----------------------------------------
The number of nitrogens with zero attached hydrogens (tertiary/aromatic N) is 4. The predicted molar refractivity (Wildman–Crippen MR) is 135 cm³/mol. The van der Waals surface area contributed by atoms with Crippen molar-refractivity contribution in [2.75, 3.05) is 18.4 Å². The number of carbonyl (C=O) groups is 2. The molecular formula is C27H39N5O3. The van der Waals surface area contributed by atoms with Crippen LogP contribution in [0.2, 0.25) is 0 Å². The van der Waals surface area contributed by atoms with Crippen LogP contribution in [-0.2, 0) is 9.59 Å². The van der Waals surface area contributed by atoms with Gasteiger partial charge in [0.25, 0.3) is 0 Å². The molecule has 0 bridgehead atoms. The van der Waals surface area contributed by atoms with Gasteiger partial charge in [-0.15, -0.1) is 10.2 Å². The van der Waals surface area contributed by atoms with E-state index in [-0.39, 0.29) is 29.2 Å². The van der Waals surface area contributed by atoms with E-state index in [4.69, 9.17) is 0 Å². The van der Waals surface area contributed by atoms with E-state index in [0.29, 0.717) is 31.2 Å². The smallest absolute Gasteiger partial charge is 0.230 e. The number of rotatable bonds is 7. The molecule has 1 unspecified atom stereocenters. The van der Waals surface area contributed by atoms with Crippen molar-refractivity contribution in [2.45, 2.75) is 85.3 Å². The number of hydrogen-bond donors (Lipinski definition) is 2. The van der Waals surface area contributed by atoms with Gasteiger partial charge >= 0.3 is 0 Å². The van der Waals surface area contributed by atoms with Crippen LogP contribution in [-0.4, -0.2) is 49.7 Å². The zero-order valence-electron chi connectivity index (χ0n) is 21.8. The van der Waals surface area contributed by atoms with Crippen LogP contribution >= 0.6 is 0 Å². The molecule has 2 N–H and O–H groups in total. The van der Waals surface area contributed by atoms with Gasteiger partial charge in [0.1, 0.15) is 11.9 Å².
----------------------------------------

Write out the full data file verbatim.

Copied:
The number of nitrogens with zero attached hydrogens (tertiary/aromatic N) is 4. The predicted molar refractivity (Wildman–Crippen MR) is 135 cm³/mol. The van der Waals surface area contributed by atoms with Crippen molar-refractivity contribution in [2.75, 3.05) is 18.4 Å². The number of carbonyl (C=O) groups is 2. The molecular formula is C27H39N5O3. The van der Waals surface area contributed by atoms with Crippen LogP contribution in [0.2, 0.25) is 0 Å². The van der Waals surface area contributed by atoms with Crippen LogP contribution in [-0.2, 0) is 9.59 Å². The van der Waals surface area contributed by atoms with Gasteiger partial charge in [0.25, 0.3) is 0 Å². The molecule has 0 bridgehead atoms. The van der Waals surface area contributed by atoms with Gasteiger partial charge in [-0.15, -0.1) is 10.2 Å². The van der Waals surface area contributed by atoms with E-state index in [-0.39, 0.29) is 29.2 Å². The van der Waals surface area contributed by atoms with E-state index in [4.69, 9.17) is 0 Å². The van der Waals surface area contributed by atoms with E-state index in [0.29, 0.717) is 31.2 Å². The smallest absolute Gasteiger partial charge is 0.230 e. The number of rotatable bonds is 7. The molecule has 1 unspecified atom stereocenters. The van der Waals surface area contributed by atoms with Crippen molar-refractivity contribution in [2.45, 2.75) is 85.3 Å². The number of hydrogen-bond donors (Lipinski definition) is 2. The van der Waals surface area contributed by atoms with Gasteiger partial charge >= 0.3 is 0 Å². The van der Waals surface area contributed by atoms with Crippen LogP contribution in [-0.4, -0.2) is 49.7 Å². The zero-order valence-electron chi connectivity index (χ0n) is 21.8. The van der Waals surface area contributed by atoms with Crippen LogP contribution >= 0.6 is 0 Å². The molecule has 2 N–H and O–H groups in total. The van der Waals surface area contributed by atoms with Gasteiger partial charge in [0.1, 0.15) is 11.9 Å².